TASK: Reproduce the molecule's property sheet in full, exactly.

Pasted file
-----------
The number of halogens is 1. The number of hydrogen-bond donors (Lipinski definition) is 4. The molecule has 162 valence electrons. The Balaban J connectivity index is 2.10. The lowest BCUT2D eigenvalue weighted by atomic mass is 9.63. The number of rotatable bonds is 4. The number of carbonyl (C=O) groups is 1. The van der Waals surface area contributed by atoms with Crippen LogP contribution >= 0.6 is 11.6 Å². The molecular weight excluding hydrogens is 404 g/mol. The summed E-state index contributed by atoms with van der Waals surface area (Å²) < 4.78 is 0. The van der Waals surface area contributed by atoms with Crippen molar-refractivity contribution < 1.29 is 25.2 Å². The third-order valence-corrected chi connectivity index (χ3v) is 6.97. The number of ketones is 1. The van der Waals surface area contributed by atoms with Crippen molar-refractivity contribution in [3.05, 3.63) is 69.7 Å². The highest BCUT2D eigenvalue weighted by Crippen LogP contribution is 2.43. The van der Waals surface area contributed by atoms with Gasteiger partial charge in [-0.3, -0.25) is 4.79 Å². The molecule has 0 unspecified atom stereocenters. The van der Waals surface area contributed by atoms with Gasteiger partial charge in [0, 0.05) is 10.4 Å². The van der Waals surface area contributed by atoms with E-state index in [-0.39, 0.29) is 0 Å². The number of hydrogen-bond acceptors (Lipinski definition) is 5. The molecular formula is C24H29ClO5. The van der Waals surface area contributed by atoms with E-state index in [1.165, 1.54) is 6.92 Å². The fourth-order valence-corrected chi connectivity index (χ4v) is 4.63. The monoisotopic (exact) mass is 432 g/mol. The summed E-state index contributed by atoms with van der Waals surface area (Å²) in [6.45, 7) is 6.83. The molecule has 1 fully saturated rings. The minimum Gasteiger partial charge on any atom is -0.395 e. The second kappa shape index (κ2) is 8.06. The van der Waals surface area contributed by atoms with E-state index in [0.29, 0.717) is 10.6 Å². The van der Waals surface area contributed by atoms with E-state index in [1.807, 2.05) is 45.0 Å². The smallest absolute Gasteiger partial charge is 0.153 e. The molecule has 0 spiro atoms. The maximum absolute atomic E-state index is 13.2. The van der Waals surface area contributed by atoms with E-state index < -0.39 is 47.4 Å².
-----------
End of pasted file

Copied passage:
The number of halogens is 1. The number of hydrogen-bond donors (Lipinski definition) is 4. The molecule has 162 valence electrons. The Balaban J connectivity index is 2.10. The lowest BCUT2D eigenvalue weighted by atomic mass is 9.63. The number of rotatable bonds is 4. The number of carbonyl (C=O) groups is 1. The van der Waals surface area contributed by atoms with Crippen LogP contribution >= 0.6 is 11.6 Å². The molecular weight excluding hydrogens is 404 g/mol. The summed E-state index contributed by atoms with van der Waals surface area (Å²) < 4.78 is 0. The van der Waals surface area contributed by atoms with Crippen molar-refractivity contribution < 1.29 is 25.2 Å². The third-order valence-corrected chi connectivity index (χ3v) is 6.97. The number of ketones is 1. The van der Waals surface area contributed by atoms with Crippen molar-refractivity contribution in [3.05, 3.63) is 69.7 Å². The highest BCUT2D eigenvalue weighted by Crippen LogP contribution is 2.43. The van der Waals surface area contributed by atoms with Gasteiger partial charge in [-0.3, -0.25) is 4.79 Å². The molecule has 0 unspecified atom stereocenters. The van der Waals surface area contributed by atoms with Gasteiger partial charge in [0, 0.05) is 10.4 Å². The van der Waals surface area contributed by atoms with E-state index in [-0.39, 0.29) is 0 Å². The number of hydrogen-bond acceptors (Lipinski definition) is 5. The molecular formula is C24H29ClO5. The van der Waals surface area contributed by atoms with E-state index in [1.165, 1.54) is 6.92 Å². The fourth-order valence-corrected chi connectivity index (χ4v) is 4.63. The monoisotopic (exact) mass is 432 g/mol. The summed E-state index contributed by atoms with van der Waals surface area (Å²) in [6.45, 7) is 6.83. The molecule has 1 fully saturated rings. The minimum Gasteiger partial charge on any atom is -0.395 e. The second kappa shape index (κ2) is 8.06. The van der Waals surface area contributed by atoms with E-state index in [0.29, 0.717) is 10.6 Å². The van der Waals surface area contributed by atoms with E-state index in [1.807, 2.05) is 45.0 Å². The smallest absolute Gasteiger partial charge is 0.153 e. The molecule has 0 spiro atoms. The maximum absolute atomic E-state index is 13.2. The van der Waals surface area contributed by atoms with E-state index < -0.39 is 47.4 Å².